Every morning we wake up and automatically reach for the light switch without having a second thought. But imagine if that light switch wasn’t there. Where would we be without electricity? A huge step in the foundation of electricity occurred today in 1878 when The Edison Electric Light Company was opened in New York. It was here that Edison helped create the first effective incandescent bulb and a city electrical lighting system. Here’s a selection of books in recognition of this electric anniversary:
In 1882, Thomas Edison and his Edison Electric Light Company unveiled the first large-scale electrical system in the world to light a stretch of offices in a city. This was a monumental achievement, but it was not the beginning of the electrical age. After laying out a unified theoretical framework for understanding technological change, Schiffer presents a series of fascinating case studies of pre-Edison electrical technologies, including Volta's electrochemical battery, Thomas Davenport's electric motor, the first mechanical generators, Morse's telegraph, the Atlantic cable, and the lighting of the dome of the U.S. Capitol.
Where were you when the lights went out? At home during a thunderstorm? Preparing for an air attack during World War II? During the Great Northeastern Blackout of 1965? In California when rolling blackouts hit in 2000? We often remember vividly our time in the dark. In When the Lights Went Out, David Nye views power outages in America from 1935 to the present not simply as technical failures but variously as military tactic, social disruption, crisis in the networked city, outcome of political and economic decisions, sudden encounter with sublimity, and memories enshrined in photographs.
The Languages of Edison's Light
Charles Bazerman tells the story of the emergence of electric light as one of symbols and communication. He examines how Edison and his colleagues represented light and power to themselves and to others as the technology was transformed from an idea to a daily fact of life.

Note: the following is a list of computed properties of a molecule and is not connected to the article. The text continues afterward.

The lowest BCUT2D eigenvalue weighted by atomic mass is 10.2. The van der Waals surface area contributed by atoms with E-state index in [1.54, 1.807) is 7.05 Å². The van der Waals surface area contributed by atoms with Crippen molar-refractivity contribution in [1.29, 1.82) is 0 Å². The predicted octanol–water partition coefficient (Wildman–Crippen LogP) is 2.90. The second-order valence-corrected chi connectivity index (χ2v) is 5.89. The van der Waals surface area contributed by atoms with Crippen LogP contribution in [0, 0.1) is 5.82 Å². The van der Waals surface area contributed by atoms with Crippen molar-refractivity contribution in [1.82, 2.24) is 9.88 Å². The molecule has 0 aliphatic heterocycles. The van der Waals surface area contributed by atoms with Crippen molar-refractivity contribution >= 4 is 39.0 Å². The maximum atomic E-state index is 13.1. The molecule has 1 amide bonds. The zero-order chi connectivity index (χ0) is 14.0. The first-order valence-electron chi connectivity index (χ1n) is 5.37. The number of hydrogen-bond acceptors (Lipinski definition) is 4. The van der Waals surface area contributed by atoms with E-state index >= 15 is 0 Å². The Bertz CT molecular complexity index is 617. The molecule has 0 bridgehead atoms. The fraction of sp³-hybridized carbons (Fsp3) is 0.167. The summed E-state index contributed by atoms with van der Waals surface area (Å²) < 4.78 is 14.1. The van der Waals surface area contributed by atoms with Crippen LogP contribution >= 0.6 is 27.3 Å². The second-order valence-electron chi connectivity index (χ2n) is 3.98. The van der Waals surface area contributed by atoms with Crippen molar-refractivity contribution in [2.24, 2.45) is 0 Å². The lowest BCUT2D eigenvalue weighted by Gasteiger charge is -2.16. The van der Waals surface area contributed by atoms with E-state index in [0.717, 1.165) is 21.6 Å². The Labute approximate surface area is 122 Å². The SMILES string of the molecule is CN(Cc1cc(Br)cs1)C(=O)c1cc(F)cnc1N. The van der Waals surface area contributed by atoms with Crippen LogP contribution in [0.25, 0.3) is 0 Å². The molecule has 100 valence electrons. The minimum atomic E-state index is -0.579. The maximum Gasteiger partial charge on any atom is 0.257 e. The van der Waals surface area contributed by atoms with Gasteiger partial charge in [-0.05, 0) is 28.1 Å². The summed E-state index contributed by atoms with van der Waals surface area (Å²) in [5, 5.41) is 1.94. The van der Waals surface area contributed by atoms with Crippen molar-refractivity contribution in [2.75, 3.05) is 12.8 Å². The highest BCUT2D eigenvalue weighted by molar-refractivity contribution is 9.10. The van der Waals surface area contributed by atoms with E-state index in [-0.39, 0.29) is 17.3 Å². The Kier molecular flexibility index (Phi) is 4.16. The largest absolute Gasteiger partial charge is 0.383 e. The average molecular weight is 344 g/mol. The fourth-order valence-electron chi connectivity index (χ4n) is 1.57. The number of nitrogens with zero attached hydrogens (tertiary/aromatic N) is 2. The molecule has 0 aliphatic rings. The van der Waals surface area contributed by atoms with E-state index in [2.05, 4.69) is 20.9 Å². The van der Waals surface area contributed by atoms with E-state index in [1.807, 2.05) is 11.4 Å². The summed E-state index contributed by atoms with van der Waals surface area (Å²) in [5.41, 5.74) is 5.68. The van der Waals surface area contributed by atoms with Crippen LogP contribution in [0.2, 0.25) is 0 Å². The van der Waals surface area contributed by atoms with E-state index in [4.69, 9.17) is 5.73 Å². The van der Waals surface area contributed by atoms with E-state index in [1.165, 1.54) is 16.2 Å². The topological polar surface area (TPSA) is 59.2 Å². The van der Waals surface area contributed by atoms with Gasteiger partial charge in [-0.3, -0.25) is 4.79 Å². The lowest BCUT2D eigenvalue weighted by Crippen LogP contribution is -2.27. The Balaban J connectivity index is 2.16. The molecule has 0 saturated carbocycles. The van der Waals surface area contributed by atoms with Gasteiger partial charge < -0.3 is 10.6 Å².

Americans take for granted that when we flip a switch the light will go on, when we turn up the thermostat the room will get warm, and when we pull up to the pump gas will be plentiful and relatively cheap. In The End of Energy, Michael Graetz shows us that we have been living an energy delusion for forty years.
A Century of Electrical Engineering and Computer Science at MIT, 1882-1982
Karl Wildes and Nilo Lindgren
Electrical engineering is a protean profession. Today the field embraces many disciplines that seem far removed from its roots in the telegraph, telephone, electric lamps, motors, and generators. To a remarkable extent, this chronicle of change and growth at a single institution is a capsule history of the discipline and profession of electrical engineering as it developed worldwide.
In the late 1990s, the formerly staid and monopolistic electric utility industry entered an era of freewheeling competition and deregulation, allowing American consumers to buy electricity from any company offering it. In this book, Richard F. Hirsh explains how and why this radical restructuring has occurred.
Imagining Tomorrow: History, Technology, and the American Future
Edited by Joseph J. Corn
The history of the future is the history of a society's imagination, and Imagining Tomorrow takes a lively and informative look at the future as envisioned in the American past. Some of the technologies discussed are x-rays, radio, plastics, the electric light, and nuclear power.